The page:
The holiday season is a wonderful opportunity to spend quality time with friends and family while creating lasting memories, for children and aging parents alike. There are always the usual stresses that arise this time of year, like making sure gifts are bought, meals are sorted, and activities are planned to keep everyone happy. However, […]
There is extensive research that shows seniors benefit from owning a pet, but this is not always possible for those living in an assisted living facility. At Paradise Living Centers, we partner with Hospice of the Valley pet therapy services, which brings trained and certified dogs to interact with the residents at least once a week. On these visits, residents have an opportunity to spend time with the dogs and enjoy their company.
Interaction with pets is known to have a number of therapeutic and health benefits including:
- Lower blood pressure
- Help overcoming grief and loneliness
- Aids in weight management
- Stress management
- Psychological and physical relaxation
Alan Beck, director of the Center for Human-Animal bond at Purdue University’s College of Veterinary Medicine found that placing a fish tank in a nursing home with Alzheimer’s residents helped them hold their interest while they were eating, resulting in weight gain. Weight loss is a concern for sufferers of Alzheimer’s disease.
Pets require nurturing and in many cases those living in assisted living facilities no longer have the opportunity to nurture others. Being around animals can remind residents that they were once caregivers and this can bring about psychological and physical relaxation, suggests Beck’s research. As humans we are incredibly tactile and feel loved and rewarded through touch.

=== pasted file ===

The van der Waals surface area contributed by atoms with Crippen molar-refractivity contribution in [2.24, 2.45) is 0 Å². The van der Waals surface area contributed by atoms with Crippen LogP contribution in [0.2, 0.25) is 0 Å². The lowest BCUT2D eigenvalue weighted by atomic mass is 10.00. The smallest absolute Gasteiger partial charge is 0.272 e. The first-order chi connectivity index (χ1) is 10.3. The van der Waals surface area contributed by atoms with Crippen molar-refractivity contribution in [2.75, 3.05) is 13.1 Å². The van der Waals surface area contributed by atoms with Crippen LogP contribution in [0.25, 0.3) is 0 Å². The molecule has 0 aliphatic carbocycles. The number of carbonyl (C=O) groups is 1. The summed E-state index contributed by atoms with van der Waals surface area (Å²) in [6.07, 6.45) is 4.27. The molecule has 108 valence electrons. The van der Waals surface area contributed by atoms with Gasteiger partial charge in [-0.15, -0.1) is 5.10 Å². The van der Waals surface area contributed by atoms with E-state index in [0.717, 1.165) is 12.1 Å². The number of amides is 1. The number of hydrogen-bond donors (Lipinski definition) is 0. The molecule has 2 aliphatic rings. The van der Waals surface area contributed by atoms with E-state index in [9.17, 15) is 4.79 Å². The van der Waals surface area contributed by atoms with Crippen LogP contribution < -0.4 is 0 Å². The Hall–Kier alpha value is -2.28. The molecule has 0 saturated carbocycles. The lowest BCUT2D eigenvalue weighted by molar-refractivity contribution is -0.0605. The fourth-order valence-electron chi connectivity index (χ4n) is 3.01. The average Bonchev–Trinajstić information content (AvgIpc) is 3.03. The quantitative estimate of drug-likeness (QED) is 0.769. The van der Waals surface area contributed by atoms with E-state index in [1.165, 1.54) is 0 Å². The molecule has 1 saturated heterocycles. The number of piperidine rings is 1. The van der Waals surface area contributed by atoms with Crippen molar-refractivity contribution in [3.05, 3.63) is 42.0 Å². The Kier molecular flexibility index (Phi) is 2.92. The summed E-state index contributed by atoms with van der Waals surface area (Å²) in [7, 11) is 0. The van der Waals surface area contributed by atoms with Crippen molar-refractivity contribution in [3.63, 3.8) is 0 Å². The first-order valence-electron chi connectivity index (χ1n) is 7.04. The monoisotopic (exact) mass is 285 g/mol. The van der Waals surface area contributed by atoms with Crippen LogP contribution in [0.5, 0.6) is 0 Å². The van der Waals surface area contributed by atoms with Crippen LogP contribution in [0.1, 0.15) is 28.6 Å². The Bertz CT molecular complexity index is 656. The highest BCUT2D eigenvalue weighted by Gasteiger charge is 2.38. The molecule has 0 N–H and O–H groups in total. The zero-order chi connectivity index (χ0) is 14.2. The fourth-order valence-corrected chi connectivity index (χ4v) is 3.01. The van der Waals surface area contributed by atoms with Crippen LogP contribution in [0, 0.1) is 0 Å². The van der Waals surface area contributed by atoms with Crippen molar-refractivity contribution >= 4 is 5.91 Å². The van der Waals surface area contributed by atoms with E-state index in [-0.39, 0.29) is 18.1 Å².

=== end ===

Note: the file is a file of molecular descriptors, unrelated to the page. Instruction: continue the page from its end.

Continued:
Pet therapy does not directly manage hypertension per se, but there is research that proves there is a physiological reaction to animals. In other words, the actual act of petting the animal can help reduce the causes of hypertension.
Animals also have the ability to evoke laughter, which in turn helps to manage stress. A lot of seniors experience stress as a result of loneliness. Having the animals come visit for pet therapy aids in focusing the attention of residents, particularly those with dementia, keeping them in the present.
To learn more about the benefits of pet therapy and pet ownership read Beck’s book, Between Pets and People: The Importance of Animal Companionship. To find out more about the activities and services we provide our residents at Paradise Living Centers come visit our home or contact Kristie Chadwick at 602-550-1247.